Lebanon lacks oil and mineral resources. It is geographically too small to be independent in terms of agriculture. And the only way the country can survive is by relying on its services sector, mainly tourism, if and when politics permit.
But Lebanon has not been lucky with this regard. It has been plagued with a 30 year civil war which repelled tourists. After that, and whenever the Lebanese tried to attract visitors to the Land of the Cedars, whether Westerners or Arabs, a calamity would take place and all efforts to promote the tourism sector would go in vain.
Impacts on tourism
Just some of the incidents which have impacted Lebanese tourism recently include the assassination of former Lebanese Prime Minister Rafic Hariri in 2005  and the wave of other political murders which followed , the July 2006 war with Israel, the May 2008 internal conflict  between different political factions, and the recent events with the divide over the Syrian crisis and the return of kidnappings  to the local scene.
With the warning of embassies to their citizens to leave Lebanon, reservations in hotels dropped by 60 per cent  the week of August 14, 2012. Cancellations have also been noted in terms of flight reservations.
On Twitter, the United Arab Emirates Ministry of Foreign Affairs tweeted the Embassy number in Beirut, urging its citizens in Lebanon to contact their Embassy to ensure their swift return back to their home [ar]:
Lebanese netizens are mourning the tourism season. Najib from Blog Baladi is sad:
All in all, I think this is the worst summer we’ve had in Lebanon for the past 10 years, even worse than the 2006 summer. That’s really sad specially with all the potential we have in this country.
On Twitter, Rawad Khoueiry summarizes the situation:
@rawadkhoueiry : Summer Tourism in lebanon: No Electricity, Mokdad Military Wing, Airport Road Cut, North Frontier Shooting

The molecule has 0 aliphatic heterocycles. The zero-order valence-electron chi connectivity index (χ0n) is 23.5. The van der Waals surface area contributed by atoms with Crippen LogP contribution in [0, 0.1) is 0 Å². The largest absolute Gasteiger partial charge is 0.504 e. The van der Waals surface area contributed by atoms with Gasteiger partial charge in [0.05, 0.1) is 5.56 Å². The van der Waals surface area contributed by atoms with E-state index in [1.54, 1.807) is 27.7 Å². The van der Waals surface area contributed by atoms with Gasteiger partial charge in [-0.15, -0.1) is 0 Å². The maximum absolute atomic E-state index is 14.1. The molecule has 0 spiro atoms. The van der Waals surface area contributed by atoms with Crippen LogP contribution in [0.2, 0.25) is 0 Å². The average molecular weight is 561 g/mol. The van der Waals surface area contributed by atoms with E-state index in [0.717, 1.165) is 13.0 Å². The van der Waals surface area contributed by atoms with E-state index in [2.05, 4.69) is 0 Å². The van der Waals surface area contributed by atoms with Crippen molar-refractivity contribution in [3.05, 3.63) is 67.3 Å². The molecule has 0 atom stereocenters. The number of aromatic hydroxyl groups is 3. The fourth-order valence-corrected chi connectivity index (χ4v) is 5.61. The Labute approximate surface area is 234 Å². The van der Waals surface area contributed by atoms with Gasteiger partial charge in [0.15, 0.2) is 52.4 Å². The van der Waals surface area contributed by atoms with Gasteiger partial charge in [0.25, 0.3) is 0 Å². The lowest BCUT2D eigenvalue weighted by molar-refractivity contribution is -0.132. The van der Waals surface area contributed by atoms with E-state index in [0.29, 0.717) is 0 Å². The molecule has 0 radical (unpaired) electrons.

Wael Abou Diab explains the causes [ar]:
But as usual Lebanese sense of humour is always present against all odds. Ralph Nader believes that the huge number of Syrians taking refuge in Lebanon will make it up for the loss of Gulf nationals.
@Aamchit : Tourism is booming in Lebanon. People are coming from Damascus, Tartous, Homs, Aleppo, Deir El Zor and many other cities. #irony
Tourists have become such a rare species in Lebanon that Bechara is surprised.
@BouCha2ra : Guess what?! I saw a tourist yesterday! \m/ O.o #Lebanon
Zeina Mhanna is also sarcastic:
@MissZenaH : Today I had a Turkish tourist client.. I gave her directions to protect herself from aliens abduction in #Lebanon
Wajih has been visiting Istanbul and that is how he is promoting tourism for his country:
@neruda906 : Someone tell the Minister of Tourism I'm doing a great job here, I'm convincing everybody I meet not to visit Beirut :) #Lebanon
Gulf netizens react
With Al Mekdad Clan threatening to kidnap them, nationals from the Gulf were disappointed. Maktoum Bin Butti, from the UAE, notes:
@Makoumbinbutti : GCC countries supported Lebanon financially and boosted their tourism & in return they get kidnapped #awkward#GCC
AbdulRahman Al Haji calls his fellow citizen to boycott Lebanon [ar]:
Borzou Daraghi, who is MENA correspondent for the Financial Times, believes Jordan and Turkey will benefit mostly from what is happening in Lebanon:
@Borzou : With #Syria, #Egypt & now #Lebanon off the rich Gulf Arab tourist circuit I bet #Turkey & #Jordan will be raking in the cash